- Exploration of health practices and their associated discourse, from their institutional and community versions, in relation to participative processes and health education processes.

- Inquire on living conditions and everyday activities in local contexts and their role in the production of health, disease, and wellbeing, as well as the configuration of citizenships in contexts of inequity and the precariousness of life and new contradictions around the work and health relation.

- Critical approach to public policies, social policies, and health systems, under the legal perspective, to problematize their dynamics and reach in governance and management of the public, from the perspective of the players and within the complex context of the territory.

For the masters in collective health, this anniversary implies maintaining an inescapable task in three spheres of intellectual work: epistemology, methodology, and praxeology. We agree with Edmundo Granda, who invites us to locate the challenges around the metaphors of the "power of life", "of knowledge", and of the "good political power". This leads us to recognize the dangers regarding the centrality of the morbid and mortality in the analyses and practices, losing site or reducing the vital perspective and in that path, forgetting that the sense of the collective is constructed, not as an a priori, but fundamentally in function of concrete realities and contexts. Consequently, if the genuine interest is placed on life, welfare, and health, it will be necessary to problematize the scopes, theories, and methods of knowledge instituted, incorporating the expectations, accumulated knowledge of groups and communities, their everyday activities and the culture in which health is created. In this sense, a complex vision is increasingly necessary, which offers us comprehension and commitment with the social reality, to understand the relations between subjectivity and inter-subjectivity, the whole and the part, the universal or abstract and the particular or concrete; overcoming fragmented, reductionist views and with totalizing pretensions of the positivist paradigm, which hinders development of knowledge in the field of health/society relations.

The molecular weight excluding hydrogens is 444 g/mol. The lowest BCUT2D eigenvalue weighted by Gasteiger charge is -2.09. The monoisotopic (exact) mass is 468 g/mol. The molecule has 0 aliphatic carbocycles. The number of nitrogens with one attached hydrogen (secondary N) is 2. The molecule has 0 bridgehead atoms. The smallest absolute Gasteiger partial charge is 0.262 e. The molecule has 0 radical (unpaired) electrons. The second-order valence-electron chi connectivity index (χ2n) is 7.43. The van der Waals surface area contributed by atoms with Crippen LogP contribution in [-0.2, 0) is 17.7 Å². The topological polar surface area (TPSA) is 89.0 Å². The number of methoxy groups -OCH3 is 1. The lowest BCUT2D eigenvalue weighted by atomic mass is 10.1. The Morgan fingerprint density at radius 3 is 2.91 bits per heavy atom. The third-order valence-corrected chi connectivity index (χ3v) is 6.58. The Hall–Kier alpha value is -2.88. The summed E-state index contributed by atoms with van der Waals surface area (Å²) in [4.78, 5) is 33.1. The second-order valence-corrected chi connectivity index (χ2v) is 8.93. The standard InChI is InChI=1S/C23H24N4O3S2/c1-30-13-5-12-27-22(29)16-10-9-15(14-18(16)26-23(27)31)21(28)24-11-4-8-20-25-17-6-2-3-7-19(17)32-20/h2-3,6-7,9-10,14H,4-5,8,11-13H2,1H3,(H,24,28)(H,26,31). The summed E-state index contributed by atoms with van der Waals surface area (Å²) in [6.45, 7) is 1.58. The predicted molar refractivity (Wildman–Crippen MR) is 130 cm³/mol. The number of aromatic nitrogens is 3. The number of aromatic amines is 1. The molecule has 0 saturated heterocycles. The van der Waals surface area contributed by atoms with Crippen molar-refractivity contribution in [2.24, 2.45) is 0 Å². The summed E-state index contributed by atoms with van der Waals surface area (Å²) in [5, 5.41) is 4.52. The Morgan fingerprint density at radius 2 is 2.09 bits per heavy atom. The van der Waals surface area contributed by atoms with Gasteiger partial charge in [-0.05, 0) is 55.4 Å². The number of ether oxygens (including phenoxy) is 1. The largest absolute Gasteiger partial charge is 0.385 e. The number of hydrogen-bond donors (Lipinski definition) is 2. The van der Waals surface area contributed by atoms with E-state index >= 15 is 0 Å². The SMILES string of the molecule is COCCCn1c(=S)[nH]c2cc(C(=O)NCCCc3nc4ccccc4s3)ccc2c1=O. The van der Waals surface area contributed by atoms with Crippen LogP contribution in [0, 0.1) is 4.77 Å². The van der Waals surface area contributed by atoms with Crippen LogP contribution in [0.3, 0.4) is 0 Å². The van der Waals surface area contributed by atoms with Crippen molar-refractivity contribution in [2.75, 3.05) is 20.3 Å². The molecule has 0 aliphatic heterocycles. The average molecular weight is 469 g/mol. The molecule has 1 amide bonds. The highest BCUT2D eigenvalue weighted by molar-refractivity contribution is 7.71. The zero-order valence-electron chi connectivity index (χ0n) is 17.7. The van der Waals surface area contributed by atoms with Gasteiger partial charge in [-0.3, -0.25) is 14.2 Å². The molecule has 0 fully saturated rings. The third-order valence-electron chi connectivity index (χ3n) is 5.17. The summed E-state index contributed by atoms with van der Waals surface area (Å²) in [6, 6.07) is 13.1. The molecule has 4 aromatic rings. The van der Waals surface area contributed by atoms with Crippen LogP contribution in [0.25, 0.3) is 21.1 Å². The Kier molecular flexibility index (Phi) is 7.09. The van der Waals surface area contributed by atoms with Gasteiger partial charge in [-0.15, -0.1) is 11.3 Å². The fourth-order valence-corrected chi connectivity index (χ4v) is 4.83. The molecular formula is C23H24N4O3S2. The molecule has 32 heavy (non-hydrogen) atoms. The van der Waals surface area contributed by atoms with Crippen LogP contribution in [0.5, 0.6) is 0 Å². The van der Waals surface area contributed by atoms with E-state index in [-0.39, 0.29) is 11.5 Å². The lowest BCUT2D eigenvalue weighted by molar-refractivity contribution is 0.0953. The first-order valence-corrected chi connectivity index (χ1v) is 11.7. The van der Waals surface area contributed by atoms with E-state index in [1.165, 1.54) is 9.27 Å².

Finally, this will lead us to that ethical terrain political par excellence of the praxeological, where the biggest challenges will be the pertinence and relevance of the responses that can be consolidated from the masters in collective health, in connection with the socioeconomic and political context of the region and the country. That is, advance in the sense of a social action in health that bridges the gap among practice, theory, and research and allows us to respond to social demands and commit to the defense of life and with the welfare of communities; a collective ethics that permits consolidating shared convictions on solidarity, experience, equity, honesty, freedom, autonomy, and respect for differences.

In the future, the program of the masters in collective health must face the epistemological and theoretical challenge of overcoming and debating the multiple polarities of modern thought, constructing comprehensive and complex methodological approaches that permit advancing in an exercise of political incidence that affects health practices and the conformation of groups and communities committed to ethical and political projects.

The invitation remains, then, proposed to celebrate and reflect by retaking the commitment with our society and centrally with the generation of knowledge that permits reviving silenced voices, recognizing their tonalities and rhythms. We need to delve into explicative models of that complexity that is health. And from the individual and the collective to continue our path entails, as proposed by María Teresa Uribe, Colombian sociologist, and Hugo Zemelman, Chilean epistemologist, to dare to "see in the dark", permitting our venture into other paths, without resting peacefully on the certainties and securities granted by the accumulated knowledge we bring, and rid ourselves of ritualistic attachments to the canons of certainty; this is an exercise of urgent intellectual responsibility.



1. Granda E. ¿A qué llamamos salud colectiva hoy? Rev Cubana Salud Pública. 2004; 30(2):148-59.         [ Links ]

2. Uribe MT. Ver en la oscuridad. Una invitación a la Ciencia Política. En: López L y Giraldo F. Las tramas de lo político Homenaje a Maria Teresa Uribe de H. Medellín: Universidad EAFIT; 2009. p.15-29.         [ Links ]

3. Zemelman H. Pensar teórico y pensar epistémico: los retos de las ciencias sociales latinoamericanas [Internet]. 2001 [cited: Apr 7, 2015]. Available from:        [ Links ]